If you are looking for another way to enjoy tofu, this tofu-loaf won’t disappoint!
This classic Vietnamese steamed meatloaf, usually made with a mix of ground pork and eggs goes vegan here! We are swapping the meat for tofu, giving this loaf a moist texture. It’s packed with mushrooms, carrots, glass noodles, and black pepper.
This Vietnamese-inspired dish is not only easy to make, it’s also healthy, protein-rich, and delicious! Let’s do it!
This recipe is pretty straightforward, we start by processing the tofu in a food processor until it turns into a smooth cream.
Next, the tofu cream is mixed with finely chopped black woodear mushrooms, carrots, glass noodles, and seasonings. For that extra kick of flavor, I added minced shallots, salt, maple syrup, fermented tofu for some umami, and plenty of ground black pepper!
Once you have mixed everything, transfer to a pan and steam for about 25 minutes. Steaming gives texture to the loaf, making it firmer while still retaining moisture.
The classic version usually uses egg yolks for the glaze. Here, we are replacing eggs by combining a couple tablespoons of the blended tofu with water, cornstarch to thicken, and anatto oil to give it a bright orange color.
Once your loaf is cooked, let it cool for at least 30 minutes before cutting as it will firm up a bit more once cold. I love to serve this tofu loaf as a cold appetizer, with some soy sauce on the side, or serve it as a topping to rice or white rice noodles.
I hope you will love this tofu meatloaf as much as I do! It has a delicate, yet slightly crunchy texture, and a nice black pepper kick. It’s delicious as is, but can also be served on top of white rice for extra flavor and protein!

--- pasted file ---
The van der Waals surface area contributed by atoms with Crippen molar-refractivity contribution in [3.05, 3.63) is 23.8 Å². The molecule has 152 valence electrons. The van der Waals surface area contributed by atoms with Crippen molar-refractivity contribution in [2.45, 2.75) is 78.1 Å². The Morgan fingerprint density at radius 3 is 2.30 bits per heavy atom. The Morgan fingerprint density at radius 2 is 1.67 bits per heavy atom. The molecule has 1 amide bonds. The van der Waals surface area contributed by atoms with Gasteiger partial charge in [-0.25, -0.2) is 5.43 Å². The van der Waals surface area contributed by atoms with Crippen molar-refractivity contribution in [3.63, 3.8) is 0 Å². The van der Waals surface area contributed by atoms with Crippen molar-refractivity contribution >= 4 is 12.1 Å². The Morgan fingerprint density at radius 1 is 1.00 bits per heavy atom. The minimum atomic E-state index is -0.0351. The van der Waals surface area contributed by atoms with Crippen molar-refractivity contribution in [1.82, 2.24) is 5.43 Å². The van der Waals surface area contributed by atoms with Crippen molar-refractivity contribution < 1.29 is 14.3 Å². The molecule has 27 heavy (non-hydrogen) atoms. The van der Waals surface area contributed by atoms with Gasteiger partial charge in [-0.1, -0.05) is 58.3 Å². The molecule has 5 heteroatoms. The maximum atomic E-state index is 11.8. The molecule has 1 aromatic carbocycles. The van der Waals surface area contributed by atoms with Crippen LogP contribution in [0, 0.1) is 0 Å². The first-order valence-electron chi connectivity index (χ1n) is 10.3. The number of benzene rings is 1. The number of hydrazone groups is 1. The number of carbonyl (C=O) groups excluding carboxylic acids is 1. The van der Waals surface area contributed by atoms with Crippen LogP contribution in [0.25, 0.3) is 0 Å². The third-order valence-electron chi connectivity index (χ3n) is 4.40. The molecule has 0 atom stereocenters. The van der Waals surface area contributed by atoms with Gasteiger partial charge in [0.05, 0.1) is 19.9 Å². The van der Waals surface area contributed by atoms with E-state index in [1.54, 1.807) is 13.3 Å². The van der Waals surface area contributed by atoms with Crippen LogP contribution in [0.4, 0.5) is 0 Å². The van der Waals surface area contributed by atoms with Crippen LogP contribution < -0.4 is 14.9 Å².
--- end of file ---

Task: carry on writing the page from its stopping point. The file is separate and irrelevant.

Are you looking for a non-exhaustive list of vegan Vietnamese dishes? Check out our Ultimate Guide to Eating Vegan in Viêt Nam!
Let me know in the comments if you try this recipe!
Vietnamese Tofu Loaf
- 14 oz firm tofu
- 3 tbsp dried black woodear mushrooms soaked in warm water for 15 minutes
- 1/2 cup cooked mung bean noodles about 30g dry (also called glass noodles)
- 1 small carrot shredded and then diced
- 1 shallots minced
- 1 cube of fermented tofu also called chao
- 1 tsp maple syrup
- 1 tsp ground black pepper
- 3/4 tsp salt
- optional: 2 tbsp finely chopped green onions
- 1 tbsp tapioca starch
- 2 tbsp of the tofu cream
- 1 tsp anatto oil*
- 2 tbsp tapioca starch
- 2 tbsp water
- Pat the tofu dry with two sheets of kitchen paper towel to remove some of the moisture. Transfer to a food processor and process until you get a smooth cream. Pour the tofu cream into a large mixing bowl. Save two tablespoons of the tofu cream to make the glaze later.
- Drain the woodear mushrooms and slice them thinly. Cut the cooked mung bean noodles into 1.5-inch pieces. Add the wood ear mushrooms, noodles, carrot, shallot, fermented tofu, maple syrup, black pepper, salt, and green onions if using to the tofu bowl. Using a large spatula, mix everything until well combined. If you have gloves, feel free to use one to mix with your hand. Taste and adjust saltiness and sweetness to your liking. Add the tapioca starch and mix again.
- Line a 7x4-inch pan with parchment paper. Transfer the tofu mixture into the pan and press it down into an even layer. You can also use small ramequins if you don't have a larger pan.
- Place a bamboo steamer on top of a pot of boiling water. Put the pan inside the bamboo steamer and steam the tofu loaf for about 25 minutes.
- In the meantime, mix the 2 tbsp of tofu cream with the anatto oil, tapioca starch, and water. After 25 minutes, glaze the tofu loaf with the mixture and steam for another 3 minutes.
- Remove from heat and let it cool completely. This tofu loaf is best eaten at room temperature, or cold, on top of white rice. You can also eat it as is with some soy sauce on the side, or use in sandwiches, delicious!